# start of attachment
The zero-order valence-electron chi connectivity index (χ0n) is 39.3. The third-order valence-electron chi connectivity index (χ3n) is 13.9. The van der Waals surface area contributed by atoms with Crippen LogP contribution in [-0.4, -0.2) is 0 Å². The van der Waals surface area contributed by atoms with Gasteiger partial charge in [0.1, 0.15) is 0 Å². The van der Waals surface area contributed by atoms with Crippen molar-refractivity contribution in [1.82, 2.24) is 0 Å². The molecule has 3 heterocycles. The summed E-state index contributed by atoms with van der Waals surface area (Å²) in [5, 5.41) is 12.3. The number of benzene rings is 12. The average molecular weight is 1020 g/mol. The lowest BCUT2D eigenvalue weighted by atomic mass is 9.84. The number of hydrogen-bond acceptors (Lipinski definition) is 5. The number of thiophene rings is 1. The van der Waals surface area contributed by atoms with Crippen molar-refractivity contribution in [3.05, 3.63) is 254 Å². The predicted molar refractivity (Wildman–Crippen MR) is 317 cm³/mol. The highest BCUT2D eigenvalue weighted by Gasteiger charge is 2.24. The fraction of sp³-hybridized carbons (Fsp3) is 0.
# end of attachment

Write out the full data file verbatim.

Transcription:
The zero-order valence-electron chi connectivity index (χ0n) is 39.3. The third-order valence-electron chi connectivity index (χ3n) is 13.9. The van der Waals surface area contributed by atoms with Crippen LogP contribution in [-0.4, -0.2) is 0 Å². The van der Waals surface area contributed by atoms with Gasteiger partial charge in [0.1, 0.15) is 0 Å². The van der Waals surface area contributed by atoms with Crippen molar-refractivity contribution in [1.82, 2.24) is 0 Å². The molecule has 3 heterocycles. The summed E-state index contributed by atoms with van der Waals surface area (Å²) in [5, 5.41) is 12.3. The number of benzene rings is 12. The average molecular weight is 1020 g/mol. The lowest BCUT2D eigenvalue weighted by atomic mass is 9.84. The number of hydrogen-bond acceptors (Lipinski definition) is 5. The number of thiophene rings is 1. The van der Waals surface area contributed by atoms with Crippen molar-refractivity contribution in [3.05, 3.63) is 254 Å². The predicted molar refractivity (Wildman–Crippen MR) is 317 cm³/mol. The highest BCUT2D eigenvalue weighted by Gasteiger charge is 2.24. The fraction of sp³-hybridized carbons (Fsp3) is 0.